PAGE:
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Soaring temperatures bad news for Bangaloreans, good news for AC makers

MD’s prediction about a hotter-than-usual summer has put a smile on the face of AC manufacturers who are hoping for an improvement after two slow years thanks to the coronavirus pandemic. Manufacturers like Voltas, Hitachi, LG, Panasonic and Godrej Appliances are anticipating pent-up demand, especially in a city like Bengaluru where ACs weren’t a necessity.

Temperatures would usually remain below 30 degrees, but the temperature has been on the rise in the last few weeks with little chance of rain. Weather forecasters point out that April 2021 was much kinder than 2022. In the first ten days of April, Bengaluru received more than 60mm of rain. This was more than the monthly average of 41.5mm. At the end of the month, rain totalled a record 121.1mm.

Bangaloreans were not happy with this stark increase in temperatures. “Earlier there was no need for ACs in Bengaluru because the weather was AC-like. We had natural AC and now the temperatures have increased drastically,” said Akshaya N from Bellandur. “It’s so hot that, I only keep drinking water, fruit juices or majike (buttermilk) these days,” said Suresh from HSR layout.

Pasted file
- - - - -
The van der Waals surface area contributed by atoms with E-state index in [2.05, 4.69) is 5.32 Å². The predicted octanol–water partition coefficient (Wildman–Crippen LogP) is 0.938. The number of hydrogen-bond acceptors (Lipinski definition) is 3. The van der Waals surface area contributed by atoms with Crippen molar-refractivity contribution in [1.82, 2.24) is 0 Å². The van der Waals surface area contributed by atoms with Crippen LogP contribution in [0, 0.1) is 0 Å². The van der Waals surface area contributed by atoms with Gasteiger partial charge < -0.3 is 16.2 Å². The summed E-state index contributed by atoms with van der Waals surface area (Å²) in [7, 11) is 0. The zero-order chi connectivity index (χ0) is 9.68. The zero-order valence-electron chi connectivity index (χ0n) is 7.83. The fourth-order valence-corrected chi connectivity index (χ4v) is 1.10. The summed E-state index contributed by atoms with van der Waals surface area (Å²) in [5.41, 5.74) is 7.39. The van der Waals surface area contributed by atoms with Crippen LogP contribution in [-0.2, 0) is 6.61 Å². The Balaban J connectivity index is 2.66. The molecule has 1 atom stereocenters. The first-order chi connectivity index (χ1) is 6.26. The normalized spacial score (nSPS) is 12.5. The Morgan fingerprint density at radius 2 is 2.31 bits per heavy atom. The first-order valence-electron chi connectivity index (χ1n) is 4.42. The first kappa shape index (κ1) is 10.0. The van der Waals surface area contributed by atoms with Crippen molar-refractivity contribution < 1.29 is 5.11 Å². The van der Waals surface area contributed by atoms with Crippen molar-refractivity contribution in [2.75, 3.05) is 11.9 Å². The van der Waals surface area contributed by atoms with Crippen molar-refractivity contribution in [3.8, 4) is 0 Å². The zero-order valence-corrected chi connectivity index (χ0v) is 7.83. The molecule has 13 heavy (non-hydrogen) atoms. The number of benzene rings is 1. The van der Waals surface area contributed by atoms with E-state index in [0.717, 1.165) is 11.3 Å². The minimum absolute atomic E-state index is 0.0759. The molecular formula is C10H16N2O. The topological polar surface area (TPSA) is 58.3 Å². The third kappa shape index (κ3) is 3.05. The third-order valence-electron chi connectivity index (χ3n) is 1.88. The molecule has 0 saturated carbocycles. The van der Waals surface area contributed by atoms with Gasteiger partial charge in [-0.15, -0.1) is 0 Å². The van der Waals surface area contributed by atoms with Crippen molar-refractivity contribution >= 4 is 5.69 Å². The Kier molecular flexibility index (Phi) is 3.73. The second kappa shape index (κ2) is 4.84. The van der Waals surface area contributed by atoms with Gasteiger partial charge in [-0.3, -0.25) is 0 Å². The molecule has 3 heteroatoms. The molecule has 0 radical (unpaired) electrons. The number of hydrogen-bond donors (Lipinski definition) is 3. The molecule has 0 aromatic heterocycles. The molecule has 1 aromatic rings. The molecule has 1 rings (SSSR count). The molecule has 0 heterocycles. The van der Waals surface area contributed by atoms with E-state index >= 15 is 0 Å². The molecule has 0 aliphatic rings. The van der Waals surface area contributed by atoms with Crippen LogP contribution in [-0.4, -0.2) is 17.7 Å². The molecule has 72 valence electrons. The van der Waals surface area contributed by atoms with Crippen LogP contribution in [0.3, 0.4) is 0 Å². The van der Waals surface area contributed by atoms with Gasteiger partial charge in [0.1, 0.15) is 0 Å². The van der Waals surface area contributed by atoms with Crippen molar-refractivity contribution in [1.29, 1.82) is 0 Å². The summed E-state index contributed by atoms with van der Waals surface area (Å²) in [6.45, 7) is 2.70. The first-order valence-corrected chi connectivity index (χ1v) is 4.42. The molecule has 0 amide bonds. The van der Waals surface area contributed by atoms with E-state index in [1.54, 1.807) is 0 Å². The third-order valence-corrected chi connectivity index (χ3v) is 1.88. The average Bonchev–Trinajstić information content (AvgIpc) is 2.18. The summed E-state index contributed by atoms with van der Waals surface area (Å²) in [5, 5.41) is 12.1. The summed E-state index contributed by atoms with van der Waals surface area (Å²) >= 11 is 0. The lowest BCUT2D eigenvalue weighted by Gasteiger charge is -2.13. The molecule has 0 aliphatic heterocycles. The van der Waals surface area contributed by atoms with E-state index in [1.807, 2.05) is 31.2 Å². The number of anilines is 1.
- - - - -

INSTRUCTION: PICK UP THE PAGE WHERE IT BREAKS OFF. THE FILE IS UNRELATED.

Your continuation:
“AC sales are steady this year, but it was high last two years for a few months,” said Munesh a local electronics vendor, “People were able to spend money on it and many people stayed at home. Most people loved buying ACs and Microwave ovens last year. Bengaluru is known for its changing weather, people are more likely to buy something that can work in all types of weather,” added Munesh.

Last year due to the COVID-19 outbreak and increasing temperatures, the Air Conditioner (AC) sales increased in Bengaluru, a city that has been known for its cooler weather even when the rest of the country is facing raging heat waves in summer. Many AC vendors are hoping for a similar pattern this year as last year the sales dipped in the middle due to the COVID-19 advisory of the spread of the virus in air-conditioned spaces.

Prices for residential air conditioners may rise by 5% to 10% due to rising input costs in the industry, despite manufacturers expecting double-digit growth this year due to the early arrival of summer.

Air conditioner sales fell after increasing during the spring, as authorities declared that the coronavirus spreads more quickly in air-conditioned rooms and halls. Some anticipate increased demand this season, which may result in a unit shortage, putting them under pressure to meet the increased demand. Hindustan Times

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